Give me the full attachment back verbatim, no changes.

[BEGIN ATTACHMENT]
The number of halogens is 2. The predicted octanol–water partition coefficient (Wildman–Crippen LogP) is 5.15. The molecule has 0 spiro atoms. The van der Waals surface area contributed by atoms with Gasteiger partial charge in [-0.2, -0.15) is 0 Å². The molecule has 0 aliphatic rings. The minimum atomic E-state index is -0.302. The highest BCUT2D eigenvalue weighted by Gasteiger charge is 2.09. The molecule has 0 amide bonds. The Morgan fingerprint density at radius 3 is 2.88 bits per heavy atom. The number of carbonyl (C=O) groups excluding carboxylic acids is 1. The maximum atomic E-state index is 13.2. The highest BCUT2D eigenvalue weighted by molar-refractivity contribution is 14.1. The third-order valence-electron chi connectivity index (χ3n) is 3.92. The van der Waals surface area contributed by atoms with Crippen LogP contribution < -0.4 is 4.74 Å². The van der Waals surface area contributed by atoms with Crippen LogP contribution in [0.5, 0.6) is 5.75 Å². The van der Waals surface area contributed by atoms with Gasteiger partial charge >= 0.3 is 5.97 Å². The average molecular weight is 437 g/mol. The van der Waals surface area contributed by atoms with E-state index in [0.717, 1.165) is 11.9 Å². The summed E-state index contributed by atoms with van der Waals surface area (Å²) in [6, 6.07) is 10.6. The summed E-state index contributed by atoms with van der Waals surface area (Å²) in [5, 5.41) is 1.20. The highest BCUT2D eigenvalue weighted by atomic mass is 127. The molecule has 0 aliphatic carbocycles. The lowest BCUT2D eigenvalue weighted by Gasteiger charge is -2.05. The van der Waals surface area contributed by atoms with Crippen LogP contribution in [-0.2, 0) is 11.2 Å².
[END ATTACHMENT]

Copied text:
The number of halogens is 2. The predicted octanol–water partition coefficient (Wildman–Crippen LogP) is 5.15. The molecule has 0 spiro atoms. The van der Waals surface area contributed by atoms with Gasteiger partial charge in [-0.2, -0.15) is 0 Å². The molecule has 0 aliphatic rings. The minimum atomic E-state index is -0.302. The highest BCUT2D eigenvalue weighted by Gasteiger charge is 2.09. The molecule has 0 amide bonds. The Morgan fingerprint density at radius 3 is 2.88 bits per heavy atom. The number of carbonyl (C=O) groups excluding carboxylic acids is 1. The maximum atomic E-state index is 13.2. The highest BCUT2D eigenvalue weighted by molar-refractivity contribution is 14.1. The third-order valence-electron chi connectivity index (χ3n) is 3.92. The van der Waals surface area contributed by atoms with Crippen LogP contribution < -0.4 is 4.74 Å². The van der Waals surface area contributed by atoms with Crippen LogP contribution in [0.5, 0.6) is 5.75 Å². The van der Waals surface area contributed by atoms with Gasteiger partial charge >= 0.3 is 5.97 Å². The average molecular weight is 437 g/mol. The van der Waals surface area contributed by atoms with E-state index in [0.717, 1.165) is 11.9 Å². The summed E-state index contributed by atoms with van der Waals surface area (Å²) in [6, 6.07) is 10.6. The summed E-state index contributed by atoms with van der Waals surface area (Å²) in [5, 5.41) is 1.20. The highest BCUT2D eigenvalue weighted by atomic mass is 127. The molecule has 0 aliphatic carbocycles. The lowest BCUT2D eigenvalue weighted by Gasteiger charge is -2.05. The van der Waals surface area contributed by atoms with Crippen LogP contribution in [-0.2, 0) is 11.2 Å².